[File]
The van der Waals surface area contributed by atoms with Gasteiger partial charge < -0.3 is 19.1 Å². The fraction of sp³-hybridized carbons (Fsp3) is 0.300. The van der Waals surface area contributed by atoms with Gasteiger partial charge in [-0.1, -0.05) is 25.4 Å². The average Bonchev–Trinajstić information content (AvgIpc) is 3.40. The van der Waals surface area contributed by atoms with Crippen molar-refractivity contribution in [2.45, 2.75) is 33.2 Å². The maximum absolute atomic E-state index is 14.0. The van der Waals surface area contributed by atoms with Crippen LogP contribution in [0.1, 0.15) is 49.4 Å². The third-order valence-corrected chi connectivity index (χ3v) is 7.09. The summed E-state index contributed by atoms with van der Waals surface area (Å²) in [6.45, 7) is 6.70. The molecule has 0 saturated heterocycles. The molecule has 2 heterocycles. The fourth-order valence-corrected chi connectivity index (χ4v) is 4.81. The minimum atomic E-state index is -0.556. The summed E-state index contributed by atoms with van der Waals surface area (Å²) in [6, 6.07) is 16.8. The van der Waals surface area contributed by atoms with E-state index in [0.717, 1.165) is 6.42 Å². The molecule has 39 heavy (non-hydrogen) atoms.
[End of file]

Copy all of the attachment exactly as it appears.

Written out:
The van der Waals surface area contributed by atoms with Gasteiger partial charge < -0.3 is 19.1 Å². The fraction of sp³-hybridized carbons (Fsp3) is 0.300. The van der Waals surface area contributed by atoms with Gasteiger partial charge in [-0.1, -0.05) is 25.4 Å². The average Bonchev–Trinajstić information content (AvgIpc) is 3.40. The van der Waals surface area contributed by atoms with Crippen molar-refractivity contribution in [2.45, 2.75) is 33.2 Å². The maximum absolute atomic E-state index is 14.0. The van der Waals surface area contributed by atoms with Crippen LogP contribution in [0.1, 0.15) is 49.4 Å². The third-order valence-corrected chi connectivity index (χ3v) is 7.09. The summed E-state index contributed by atoms with van der Waals surface area (Å²) in [6.45, 7) is 6.70. The molecule has 0 saturated heterocycles. The molecule has 2 heterocycles. The fourth-order valence-corrected chi connectivity index (χ4v) is 4.81. The minimum atomic E-state index is -0.556. The summed E-state index contributed by atoms with van der Waals surface area (Å²) in [6, 6.07) is 16.8. The van der Waals surface area contributed by atoms with E-state index in [0.717, 1.165) is 6.42 Å². The molecule has 39 heavy (non-hydrogen) atoms.